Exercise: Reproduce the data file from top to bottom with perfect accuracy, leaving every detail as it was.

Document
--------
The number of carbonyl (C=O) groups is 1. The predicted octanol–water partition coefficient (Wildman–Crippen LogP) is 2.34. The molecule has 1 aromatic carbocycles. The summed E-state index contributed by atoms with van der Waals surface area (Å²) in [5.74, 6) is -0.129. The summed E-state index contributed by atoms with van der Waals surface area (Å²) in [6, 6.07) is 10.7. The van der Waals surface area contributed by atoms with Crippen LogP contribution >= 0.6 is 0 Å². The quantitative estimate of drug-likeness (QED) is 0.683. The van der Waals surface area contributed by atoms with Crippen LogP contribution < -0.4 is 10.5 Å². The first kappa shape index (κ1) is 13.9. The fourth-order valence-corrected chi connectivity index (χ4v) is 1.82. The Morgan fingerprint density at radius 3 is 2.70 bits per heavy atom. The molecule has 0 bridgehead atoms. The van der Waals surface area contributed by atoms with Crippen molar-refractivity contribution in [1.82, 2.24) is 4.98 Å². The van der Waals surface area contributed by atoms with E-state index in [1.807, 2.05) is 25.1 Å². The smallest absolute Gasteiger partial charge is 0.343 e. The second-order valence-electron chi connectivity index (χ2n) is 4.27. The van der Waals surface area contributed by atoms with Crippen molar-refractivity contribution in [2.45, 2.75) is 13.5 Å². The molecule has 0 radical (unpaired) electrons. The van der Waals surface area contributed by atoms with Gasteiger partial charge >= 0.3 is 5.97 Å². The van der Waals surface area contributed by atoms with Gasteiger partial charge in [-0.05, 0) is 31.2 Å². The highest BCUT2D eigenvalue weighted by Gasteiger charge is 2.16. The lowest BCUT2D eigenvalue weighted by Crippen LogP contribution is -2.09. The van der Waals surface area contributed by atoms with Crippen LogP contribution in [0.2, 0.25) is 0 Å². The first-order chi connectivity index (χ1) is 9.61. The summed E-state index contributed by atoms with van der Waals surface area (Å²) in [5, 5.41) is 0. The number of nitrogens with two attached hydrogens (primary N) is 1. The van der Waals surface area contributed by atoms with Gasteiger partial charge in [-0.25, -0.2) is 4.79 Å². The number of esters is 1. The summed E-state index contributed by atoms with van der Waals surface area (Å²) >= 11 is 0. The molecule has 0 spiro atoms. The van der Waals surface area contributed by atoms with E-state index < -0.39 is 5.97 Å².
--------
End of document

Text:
The number of carbonyl (C=O) groups is 1. The predicted octanol–water partition coefficient (Wildman–Crippen LogP) is 2.34. The molecule has 1 aromatic carbocycles. The summed E-state index contributed by atoms with van der Waals surface area (Å²) in [5.74, 6) is -0.129. The summed E-state index contributed by atoms with van der Waals surface area (Å²) in [6, 6.07) is 10.7. The van der Waals surface area contributed by atoms with Crippen LogP contribution >= 0.6 is 0 Å². The quantitative estimate of drug-likeness (QED) is 0.683. The van der Waals surface area contributed by atoms with Crippen LogP contribution < -0.4 is 10.5 Å². The first kappa shape index (κ1) is 13.9. The fourth-order valence-corrected chi connectivity index (χ4v) is 1.82. The Morgan fingerprint density at radius 3 is 2.70 bits per heavy atom. The molecule has 0 bridgehead atoms. The van der Waals surface area contributed by atoms with Crippen molar-refractivity contribution in [1.82, 2.24) is 4.98 Å². The van der Waals surface area contributed by atoms with E-state index in [1.807, 2.05) is 25.1 Å². The smallest absolute Gasteiger partial charge is 0.343 e. The second-order valence-electron chi connectivity index (χ2n) is 4.27. The van der Waals surface area contributed by atoms with Crippen molar-refractivity contribution in [2.45, 2.75) is 13.5 Å². The molecule has 0 radical (unpaired) electrons. The van der Waals surface area contributed by atoms with Gasteiger partial charge >= 0.3 is 5.97 Å². The van der Waals surface area contributed by atoms with Gasteiger partial charge in [-0.05, 0) is 31.2 Å². The highest BCUT2D eigenvalue weighted by Gasteiger charge is 2.16. The lowest BCUT2D eigenvalue weighted by Crippen LogP contribution is -2.09. The van der Waals surface area contributed by atoms with Crippen LogP contribution in [0.2, 0.25) is 0 Å². The first-order chi connectivity index (χ1) is 9.61. The summed E-state index contributed by atoms with van der Waals surface area (Å²) in [5, 5.41) is 0. The number of nitrogens with two attached hydrogens (primary N) is 1. The van der Waals surface area contributed by atoms with Gasteiger partial charge in [-0.25, -0.2) is 4.79 Å². The number of esters is 1. The summed E-state index contributed by atoms with van der Waals surface area (Å²) >= 11 is 0. The molecule has 0 spiro atoms. The van der Waals surface area contributed by atoms with E-state index < -0.39 is 5.97 Å².